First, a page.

STEMI Mortality Risk Doubled in Women, Even in North America, Europe
A global analysis combining data from 27 countries suggests that women hospitalized with STEMI are twice as likely to die as men. Strikingly, the higher mortality was seen even in countries with the best STEMI care in the world, and was seen both in-hospital and during follow-up, suggesting that even when women get optimal treatment, their chances of survival remain lower than men’s.
Ido Haimi, a medical student at Yale University School of Medicine (New Haven, CT), presented the analysis here at CRT 2016.
Speaking with TCTMD, Haimi lamented the profound dearth of data tracking hospital admissions and outcomes for women with STEMI.
He pointed to the VIRGO study, which showed excess mortality in women, even in women younger than 55 years old. “There is no reason in the universe why women should have a higher mortality rate with STEMI, when we know that outcomes after PCI are similar in men and women,” he said. “This made us say, let’s scratch the surface and see if there’s anything there.”
In a preliminary analysis, Haimi and colleagues, including senior author Alexandra Lansky, MD, Yale School of Medicine, conducted a retrospective analysis of data from 13 countries representing 8 different global regions. Among 410,000 admitted for STEMI between 2005 and 2015, only 26% were women.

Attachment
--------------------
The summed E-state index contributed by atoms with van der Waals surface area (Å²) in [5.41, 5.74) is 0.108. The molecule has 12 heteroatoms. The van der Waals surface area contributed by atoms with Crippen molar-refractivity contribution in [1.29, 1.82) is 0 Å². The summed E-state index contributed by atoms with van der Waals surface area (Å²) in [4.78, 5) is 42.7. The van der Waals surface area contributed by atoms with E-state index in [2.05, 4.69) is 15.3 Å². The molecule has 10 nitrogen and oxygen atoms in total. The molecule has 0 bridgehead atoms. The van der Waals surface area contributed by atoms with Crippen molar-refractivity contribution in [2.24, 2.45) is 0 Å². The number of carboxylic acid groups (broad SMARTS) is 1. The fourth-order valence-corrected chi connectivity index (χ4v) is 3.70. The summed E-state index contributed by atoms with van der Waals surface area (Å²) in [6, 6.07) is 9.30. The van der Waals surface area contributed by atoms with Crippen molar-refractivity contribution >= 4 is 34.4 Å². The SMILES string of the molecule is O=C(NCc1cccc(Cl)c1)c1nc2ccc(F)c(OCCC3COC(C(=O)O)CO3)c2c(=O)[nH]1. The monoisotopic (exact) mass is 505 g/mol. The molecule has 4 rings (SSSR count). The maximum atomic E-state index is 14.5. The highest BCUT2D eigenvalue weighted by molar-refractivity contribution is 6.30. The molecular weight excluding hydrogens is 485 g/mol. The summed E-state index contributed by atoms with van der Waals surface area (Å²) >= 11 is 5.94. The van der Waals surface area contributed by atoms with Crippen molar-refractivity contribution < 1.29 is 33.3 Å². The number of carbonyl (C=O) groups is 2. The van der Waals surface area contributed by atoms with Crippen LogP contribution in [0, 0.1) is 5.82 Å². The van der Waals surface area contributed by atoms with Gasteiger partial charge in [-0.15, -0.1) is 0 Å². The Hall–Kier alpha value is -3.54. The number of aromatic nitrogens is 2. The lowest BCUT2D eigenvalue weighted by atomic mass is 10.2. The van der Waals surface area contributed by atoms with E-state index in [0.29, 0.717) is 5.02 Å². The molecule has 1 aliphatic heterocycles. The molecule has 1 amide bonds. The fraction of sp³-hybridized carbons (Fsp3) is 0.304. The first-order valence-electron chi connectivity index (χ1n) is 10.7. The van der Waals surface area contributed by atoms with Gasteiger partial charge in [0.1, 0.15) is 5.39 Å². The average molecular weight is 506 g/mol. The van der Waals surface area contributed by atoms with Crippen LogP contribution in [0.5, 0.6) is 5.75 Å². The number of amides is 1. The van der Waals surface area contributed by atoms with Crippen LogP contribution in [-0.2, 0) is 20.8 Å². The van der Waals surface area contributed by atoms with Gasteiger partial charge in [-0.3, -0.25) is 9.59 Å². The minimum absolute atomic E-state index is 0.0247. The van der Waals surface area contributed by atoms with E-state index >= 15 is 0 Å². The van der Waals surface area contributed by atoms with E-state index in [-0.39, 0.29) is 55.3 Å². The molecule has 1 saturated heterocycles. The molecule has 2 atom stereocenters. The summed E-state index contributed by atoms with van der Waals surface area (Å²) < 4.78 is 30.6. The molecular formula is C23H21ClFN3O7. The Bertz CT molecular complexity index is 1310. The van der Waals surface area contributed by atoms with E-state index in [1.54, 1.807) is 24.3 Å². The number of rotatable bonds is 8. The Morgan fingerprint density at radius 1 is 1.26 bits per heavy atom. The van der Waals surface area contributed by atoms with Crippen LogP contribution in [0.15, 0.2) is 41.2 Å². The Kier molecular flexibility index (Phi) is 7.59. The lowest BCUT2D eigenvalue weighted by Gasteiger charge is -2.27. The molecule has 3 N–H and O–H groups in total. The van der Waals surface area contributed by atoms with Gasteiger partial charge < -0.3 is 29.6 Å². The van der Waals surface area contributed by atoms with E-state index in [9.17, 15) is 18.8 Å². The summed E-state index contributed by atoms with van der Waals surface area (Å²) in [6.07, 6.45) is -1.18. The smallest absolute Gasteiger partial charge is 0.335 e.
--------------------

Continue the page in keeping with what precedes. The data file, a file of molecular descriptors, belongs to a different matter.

“The first thing that was screaming at us was that mortality rates are immensely higher across the entire world”—more than a 2-fold increase in 30-day mortality for women in the preliminary analysis, Haimi said. That prompted investigators to go back to the literature and extract any studies looking at gender disparities and STEMI from 2000 onwards. Ultimately, they pulled together 75 studies, including 731,213 patients, from 27 countries grouped by 6 different geographic regions.
Here again, the proportion of women represented in the studies was just 32%.
“So either we don’t document what’s going on in women, which is a big problem, or women with STEMI are not coming to hospital,” Haimi said. “So whichever one you choose, it’s like, pick your poison.”
Women presenting with STEMI had important baseline differences: they tended to be older, with a higher prevalence of hypertension and diabetes, but they were less likely to be active smokers or have a history of prior myocardial infarction. The higher prevalence of diabetes is particularly striking, Haimi noted, since this may also be masking acute MI symptoms when women do actually come to hospital.
The mortality numbers were “pretty shocking,” Haimi observed: here again, in-hospital mortality was twice as high for women than for men and ranged as high as 10 times higher in the Middle East. The heterogeneity of the data make it impossible to make true comparisons between different regions, he stressed, but he believes people would be surprised to learn that even in North America, in-hospital mortality was 80% higher in women than men in this analysis.